ARTICLE DETAIL

Title: Effects of Estrogen on Kynurenine pathway and NF-kB in TNF- and #945; Induced Neuroinflammation

Journal Name : The Journal of Neurobehavioral Sciences

Issue : 0

Year : 2018

DOI : 10.5455/JNBS.1530277827

Effects of Estrogen on Kynurenine pathway and NF-kB in TNF-α Induced Neuroinflammation

Effects of Estrogen on Kynurenine pathway and NF-kB in TNF-α Induced Neuroinflammation

Neuroinflammation involves glia activation, releasing of inflammatory mediators such as cytokines and chemokines, and formation of reactive oxygen and nitrogen species. It plays a central role in many neurodegenerative diases processes such as Alzheimer’s disease, Parkinson’s disease, dementia. Estrogen deprivation, commonly associated with aging, loss of learning and memory skills in postmenopausal women and Alzheimer’s disease. In this study, we studied effects of 17-ßestradiol on kynunerine pathway and NK-kB gene expression in neuroinflammation. According to our results, estrogen increased expression of kynunerinase gene and decreased IDO-1 gene expression after TNF-alpha incubation in differentiated SH-SY5Y cells. However, it did not change NF-kB gene expression. 

The neuroinflammation; is a response that includes all the cells, including the central nervous system, neurons, macroglia and microglia, and can be a negative factor in acute and chronic brain disorders in connection with the brain. Cellular and molecular immunological components such as cytokines, reactive oxygen and nitrogen species and glial cells; Activation of microglia and astrocytes causes neuroinflammation. Neuroinflammation plays an important role in many neurodegenerative diseases such as multiple sclerosis (MS), Alzheimer’s disease (AD), ALS, Parkinson’s disease and autism (Carson, Doose, Melchior, Schmid, & Ploix, 2006). In order to activate complex neuroinflammatory pathways and microglia; factors such as genetic, environmental, age and past experiences have significant effects(Hof & Mobbs, 2009). There are many potential mechanisms that estrogen can influence the symptoms of Alzheimer’s risk and phenotype (Rosini, Simoni, Caporaso, & Minarini, 2016). The degeneration of cholinergic neurons and accumulation of amyloid β plaques cause the disease to progress gradually (Chen et al., 2016) (Shamim & Laskowski, 2017). Oxidative stress is thought to be one of the main causes of Alzheimer’s disease. ROS induces neuroinflammation by stimulating gene transcription by the release of cytokines such as pro-inflammatory TNF-α (Akbar et al., 2016)(Morales et al., 2014).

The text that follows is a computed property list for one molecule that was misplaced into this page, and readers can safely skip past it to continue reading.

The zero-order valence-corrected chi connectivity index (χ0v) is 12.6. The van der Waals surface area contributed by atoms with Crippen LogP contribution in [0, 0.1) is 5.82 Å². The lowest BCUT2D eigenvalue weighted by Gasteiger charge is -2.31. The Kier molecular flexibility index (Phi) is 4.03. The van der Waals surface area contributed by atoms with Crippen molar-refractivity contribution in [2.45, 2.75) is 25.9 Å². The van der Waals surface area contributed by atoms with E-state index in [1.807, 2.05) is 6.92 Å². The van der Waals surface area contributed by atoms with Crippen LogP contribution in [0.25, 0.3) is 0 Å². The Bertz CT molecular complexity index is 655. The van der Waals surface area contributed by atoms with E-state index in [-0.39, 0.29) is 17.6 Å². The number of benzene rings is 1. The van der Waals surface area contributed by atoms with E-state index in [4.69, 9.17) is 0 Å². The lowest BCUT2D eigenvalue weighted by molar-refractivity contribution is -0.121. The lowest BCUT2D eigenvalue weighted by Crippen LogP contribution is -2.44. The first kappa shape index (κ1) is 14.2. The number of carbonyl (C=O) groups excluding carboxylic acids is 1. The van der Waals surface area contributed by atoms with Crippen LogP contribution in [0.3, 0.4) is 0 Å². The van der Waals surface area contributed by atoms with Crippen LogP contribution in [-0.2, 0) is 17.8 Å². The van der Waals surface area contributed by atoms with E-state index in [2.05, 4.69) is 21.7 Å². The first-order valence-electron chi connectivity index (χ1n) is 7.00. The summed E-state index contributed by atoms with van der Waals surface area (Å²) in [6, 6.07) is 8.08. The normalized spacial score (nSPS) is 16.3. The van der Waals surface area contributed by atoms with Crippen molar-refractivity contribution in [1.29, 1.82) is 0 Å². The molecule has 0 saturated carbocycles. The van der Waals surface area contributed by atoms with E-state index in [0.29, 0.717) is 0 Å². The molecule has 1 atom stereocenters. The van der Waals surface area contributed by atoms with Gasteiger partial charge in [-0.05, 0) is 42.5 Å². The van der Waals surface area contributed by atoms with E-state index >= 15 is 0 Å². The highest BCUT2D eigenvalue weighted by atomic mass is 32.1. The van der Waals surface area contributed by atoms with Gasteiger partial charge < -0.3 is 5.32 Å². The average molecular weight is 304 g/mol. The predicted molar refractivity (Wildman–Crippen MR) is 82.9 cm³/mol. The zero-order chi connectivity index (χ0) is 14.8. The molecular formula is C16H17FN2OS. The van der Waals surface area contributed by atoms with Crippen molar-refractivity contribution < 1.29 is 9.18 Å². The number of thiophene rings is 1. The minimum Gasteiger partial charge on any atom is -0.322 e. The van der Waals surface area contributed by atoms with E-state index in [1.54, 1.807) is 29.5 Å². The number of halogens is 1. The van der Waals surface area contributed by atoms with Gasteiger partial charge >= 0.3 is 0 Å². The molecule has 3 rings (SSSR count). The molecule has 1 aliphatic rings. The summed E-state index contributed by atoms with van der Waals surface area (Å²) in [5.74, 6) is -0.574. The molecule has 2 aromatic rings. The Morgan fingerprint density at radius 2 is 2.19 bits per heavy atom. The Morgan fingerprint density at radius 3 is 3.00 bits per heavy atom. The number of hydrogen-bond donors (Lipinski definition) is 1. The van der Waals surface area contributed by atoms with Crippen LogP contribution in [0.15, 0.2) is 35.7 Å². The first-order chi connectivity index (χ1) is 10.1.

The levels of TNF-α in healthy people’s brain are low and their physiological role is uncertain. An increase in TNF-α levels is observed in chronic inflammation and inflammation plays a leading role, especially in the early stages of the disease. Proinflammatory mediators and nuclear transcription factor (NF-B) are directly or indirectly involved in the production of a large number of pro-inflammatory cytokines such as TNF-α. NF-κB is a key control role in inflammation and is an important target for anti-inflammatory therapeutic interventions (Ivanenkov, Balakin, & Lavrovsky, 2011). In the TNF-α mediated inflammation model, it was observed that ER activation and 17-β estradiol inhibited nuclear translocation of NF-kB, (Ghisletti, Meda, Maggi, & Vegeto, 2005).

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